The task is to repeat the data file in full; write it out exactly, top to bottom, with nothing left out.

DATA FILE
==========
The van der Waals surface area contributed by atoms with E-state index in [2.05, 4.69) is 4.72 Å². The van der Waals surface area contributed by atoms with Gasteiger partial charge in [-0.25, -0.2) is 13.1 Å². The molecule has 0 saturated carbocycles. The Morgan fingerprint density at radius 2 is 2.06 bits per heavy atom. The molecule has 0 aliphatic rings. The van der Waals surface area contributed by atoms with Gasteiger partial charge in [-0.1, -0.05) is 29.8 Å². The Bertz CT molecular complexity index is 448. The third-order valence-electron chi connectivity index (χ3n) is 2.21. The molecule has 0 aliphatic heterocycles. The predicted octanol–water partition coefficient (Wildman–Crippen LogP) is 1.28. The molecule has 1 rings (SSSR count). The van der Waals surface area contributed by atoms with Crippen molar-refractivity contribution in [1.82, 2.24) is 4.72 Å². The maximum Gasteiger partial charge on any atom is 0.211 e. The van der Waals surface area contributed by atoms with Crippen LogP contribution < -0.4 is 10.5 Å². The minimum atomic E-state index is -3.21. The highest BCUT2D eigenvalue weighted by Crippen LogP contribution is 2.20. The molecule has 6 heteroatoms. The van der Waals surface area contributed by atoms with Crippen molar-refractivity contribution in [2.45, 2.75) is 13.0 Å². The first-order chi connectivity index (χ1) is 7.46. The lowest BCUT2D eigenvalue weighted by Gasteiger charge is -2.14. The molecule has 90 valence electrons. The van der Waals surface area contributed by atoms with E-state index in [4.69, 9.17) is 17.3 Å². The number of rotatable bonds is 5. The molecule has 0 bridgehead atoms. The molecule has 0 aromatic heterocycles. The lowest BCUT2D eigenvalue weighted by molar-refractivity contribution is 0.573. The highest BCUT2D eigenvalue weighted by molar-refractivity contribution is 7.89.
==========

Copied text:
The van der Waals surface area contributed by atoms with E-state index in [2.05, 4.69) is 4.72 Å². The van der Waals surface area contributed by atoms with Gasteiger partial charge in [-0.25, -0.2) is 13.1 Å². The molecule has 0 saturated carbocycles. The Morgan fingerprint density at radius 2 is 2.06 bits per heavy atom. The molecule has 0 aliphatic rings. The van der Waals surface area contributed by atoms with Gasteiger partial charge in [-0.1, -0.05) is 29.8 Å². The Bertz CT molecular complexity index is 448. The third-order valence-electron chi connectivity index (χ3n) is 2.21. The molecule has 0 aliphatic heterocycles. The predicted octanol–water partition coefficient (Wildman–Crippen LogP) is 1.28. The molecule has 1 rings (SSSR count). The van der Waals surface area contributed by atoms with Crippen molar-refractivity contribution in [1.82, 2.24) is 4.72 Å². The maximum Gasteiger partial charge on any atom is 0.211 e. The van der Waals surface area contributed by atoms with Crippen LogP contribution < -0.4 is 10.5 Å². The minimum atomic E-state index is -3.21. The highest BCUT2D eigenvalue weighted by Crippen LogP contribution is 2.20. The molecule has 6 heteroatoms. The van der Waals surface area contributed by atoms with Crippen molar-refractivity contribution in [2.45, 2.75) is 13.0 Å². The first-order chi connectivity index (χ1) is 7.46. The lowest BCUT2D eigenvalue weighted by Gasteiger charge is -2.14. The molecule has 90 valence electrons. The van der Waals surface area contributed by atoms with E-state index in [4.69, 9.17) is 17.3 Å². The number of rotatable bonds is 5. The molecule has 0 bridgehead atoms. The molecule has 0 aromatic heterocycles. The lowest BCUT2D eigenvalue weighted by molar-refractivity contribution is 0.573. The highest BCUT2D eigenvalue weighted by molar-refractivity contribution is 7.89.